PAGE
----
Science and innovation dynamics and policy in Scotland: The perceived impact of enhanced autonomy
The Scottish referendum of 2014 encouraged massive public debate, including on Scotland’s scientific performance and ability to harness innovation and increase global competitiveness. The science base in Scotland has traditionally been strong but has not translated well into innovation. This article uses statistical data, over 30 interviews and two workshops with business and policy leaders, to analyse key scientific and industrial innovation dynamics, using a regional innovation systems (RIS) approach. It investigates the perceived impact of increased autonomy on the dynamics of the Scottish innovation system (SIS). The article shows the weak relationship between science and innovation, and evidences the static nature of Scottish innovation policy geared to bridging a gap rather than improving the dynamics of the various elements in the innovation system. It suggests that an approach which aims to spur evolution in specific elements of the territorial governance system would strengthen Scottish innovation capabilities.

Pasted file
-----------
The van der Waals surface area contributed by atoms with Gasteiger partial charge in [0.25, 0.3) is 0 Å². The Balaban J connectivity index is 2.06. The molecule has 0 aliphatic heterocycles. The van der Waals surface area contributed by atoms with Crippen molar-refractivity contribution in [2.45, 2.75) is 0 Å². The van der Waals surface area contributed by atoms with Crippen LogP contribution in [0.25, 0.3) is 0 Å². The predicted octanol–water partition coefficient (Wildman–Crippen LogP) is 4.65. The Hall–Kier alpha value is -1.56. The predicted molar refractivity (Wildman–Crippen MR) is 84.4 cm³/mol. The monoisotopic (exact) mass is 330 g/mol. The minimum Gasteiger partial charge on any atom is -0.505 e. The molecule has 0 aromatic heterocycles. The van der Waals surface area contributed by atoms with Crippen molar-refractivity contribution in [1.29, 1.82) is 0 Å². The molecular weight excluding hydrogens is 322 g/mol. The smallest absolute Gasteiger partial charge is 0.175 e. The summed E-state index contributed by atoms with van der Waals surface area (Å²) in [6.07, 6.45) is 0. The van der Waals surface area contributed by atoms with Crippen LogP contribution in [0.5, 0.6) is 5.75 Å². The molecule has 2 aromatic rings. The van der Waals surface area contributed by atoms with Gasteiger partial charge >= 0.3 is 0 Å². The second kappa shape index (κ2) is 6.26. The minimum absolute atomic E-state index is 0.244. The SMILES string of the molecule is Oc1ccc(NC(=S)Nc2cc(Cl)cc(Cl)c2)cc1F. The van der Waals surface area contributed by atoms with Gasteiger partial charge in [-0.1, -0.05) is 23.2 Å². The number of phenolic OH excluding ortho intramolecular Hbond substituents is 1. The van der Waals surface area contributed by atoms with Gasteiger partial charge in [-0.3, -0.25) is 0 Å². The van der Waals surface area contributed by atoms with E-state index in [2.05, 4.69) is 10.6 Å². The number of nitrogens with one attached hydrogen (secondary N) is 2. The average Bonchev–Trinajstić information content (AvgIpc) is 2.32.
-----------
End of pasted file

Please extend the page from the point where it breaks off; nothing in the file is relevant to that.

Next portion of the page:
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Document Type: Research Article
Publication date: 01 March 2017
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- The International Journal of Technology Management and Sustainable Development supports new philosophies on technology and development, their relationship to globalisation, and the problems of world poverty and environmental degradation. The journal explores global, social, economic and environmental conditions in relation to shifts in technology and market paradigms.
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